The first question on the last edition of the BBC’s Question Time was:
“Why should some people get more than £500 per week on benefits when I only earn £450 a week working 46 hours?”
Well, derr, I don’t know… Maybe you’re not very good at your job? No, of course, you’re good at your job! Hmm… Maybe it’s because you have an exploitative boss? Perhaps you should ask him or her. They will probably cite Government, tax and employment regulations, reduced profit margins and tell you that the Economy makes this a hard time for business etc…
Whatever this chap’s personal circumstances, or those of his boss, it is shocking that £450 for 46 hours of work a week – 46 hours! – is under this magical £26,000 and is becoming acknowledged as not enough for an average family to live on in 21st Century Britain. Either the cost of living is ridiculously high or wages are too low. Take your pick, but it’s both really, isn’t it?
Quite frankly though, dear Reader, I cringed. I mean, for Pity’s Sake! What the hell is wrong with people? Why do they ask such ridiculous questions?
Given current context, the notion implicit in the question is that it’s the fault of those pesky lower levels, draining the ‘good’ citizens of their hard-earned dosh. Christ! If only being employed was all it took to create ‘good’ people, eh?! Well it’s not! Besides, we’ve all worked with that type who are paid well in spite of the fact that they rarely pull their weight and are just clever at looking busy and we all know people who work damned hard and don’t get paid at all.
We also know that half of the benefits bill goes on pensioners. I’m not complaining, by the way: it’s what they were promised and most of them have even been fortunate enough to be able to contribute their share to The Man. We know that most of those in receipt of housing benefit and those who receive tax credits are in work. And we know that Disability Living Allowance is not remuneration for work but an extra, assistive income that also happens to help many of the disabled find and maintain some measure of employment. We know there is insufficient social housing. We know there aren’t many decent jobs. We know most employment is short-term, casual or zero-houred. We know that most jobs are poorly paid. We know that the ‘workfare’ scheme promotes slave labour. The Government knows all this. The Media knows all this. All politicians know this. How come the general public doesn’t? Do their brains ignore or misplace their critical thinking skills? Are they so fazed, shocked and/or brainwashed that they can’t see through the couriers and their layers of bull?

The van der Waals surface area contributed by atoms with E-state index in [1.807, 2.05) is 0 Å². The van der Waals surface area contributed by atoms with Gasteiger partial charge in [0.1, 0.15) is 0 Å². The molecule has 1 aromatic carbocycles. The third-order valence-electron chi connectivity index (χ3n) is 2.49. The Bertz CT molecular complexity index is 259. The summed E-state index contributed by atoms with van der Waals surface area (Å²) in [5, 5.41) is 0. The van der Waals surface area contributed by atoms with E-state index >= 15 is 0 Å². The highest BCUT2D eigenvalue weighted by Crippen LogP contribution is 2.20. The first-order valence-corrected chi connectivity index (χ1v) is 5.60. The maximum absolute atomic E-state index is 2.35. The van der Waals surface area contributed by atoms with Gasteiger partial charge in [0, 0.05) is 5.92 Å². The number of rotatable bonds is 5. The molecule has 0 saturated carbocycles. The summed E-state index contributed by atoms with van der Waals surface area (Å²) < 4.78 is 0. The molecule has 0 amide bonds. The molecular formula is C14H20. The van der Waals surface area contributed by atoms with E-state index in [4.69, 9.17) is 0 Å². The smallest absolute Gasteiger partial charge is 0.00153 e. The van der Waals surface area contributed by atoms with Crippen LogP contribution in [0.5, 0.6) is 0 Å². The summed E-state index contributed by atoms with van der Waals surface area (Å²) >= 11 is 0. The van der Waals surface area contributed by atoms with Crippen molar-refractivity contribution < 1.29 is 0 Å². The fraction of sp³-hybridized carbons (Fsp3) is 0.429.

Make work pay? Yeah, right. Doublespeak.
Rational interpretation: provide employment that remunerates labour with an amount sufficient to live comfortably, save a little bit and still have enough to contribute some tax.
Government’s interpretation: reduce benefits to a level that’s completely inadequate so that even the crappiest, worst-paid job is better than the dole.
Never mind that ever-decreasing numbers of taxpayers have to top this abysmal wage up because it’s not enough. I know! You couldn’t make it up, could you?
Does the public not get the simple fact that Government sets every single benefit available at the lowest rate it can get away with? No benefit covers the things for which it’s been designated and the incredible rise in Life’s basics means it covers less and less each month. There are very, very few who deliberately choose such a lifestyle. You see, Cameron and his cronies say: “‘Welfare’ shouldn’t be a lifestyle choice” but he’s in charge and his government is doing a magnificently shoddy job of providing any alternatives. So: whose choice is it, exactly? Tragically, this attitude is not held exclusively by the Conservatives, for there are prominent MPs within Labour who spout the same view. It’s difficult to wholly discern Labour’s motives: whether they be populist and therefore cowardly or consumed by Blatcherite ideology.
Why is it so difficult to grasp that there are not enough houses; that rents are extortionate; that there are hardly any decent jobs with the hours and pay to cover a life worth living? Why is it so difficult to grasp that the poor, the infirm, the underemployed and unemployed didn’t and never do engineer such a hostile climate? Is it so hard to fathom that policies and economic practice are divined and applied by the Government and not the poor? Yes, those representatives, to whom we gift the authority to run our country in all our interests.
It’s infantile – ignorant, simplistic and shallow to moan about benefits being capped at £500. Wouldn’t the man in the audience have served himself better – and us, therefore – if he had asked: “What are you going to do to really ‘make work pay’ because I only get £450 for 46 hours of work?” This would at least have shifted the onus upwards to those in charge: to where it actually belongs.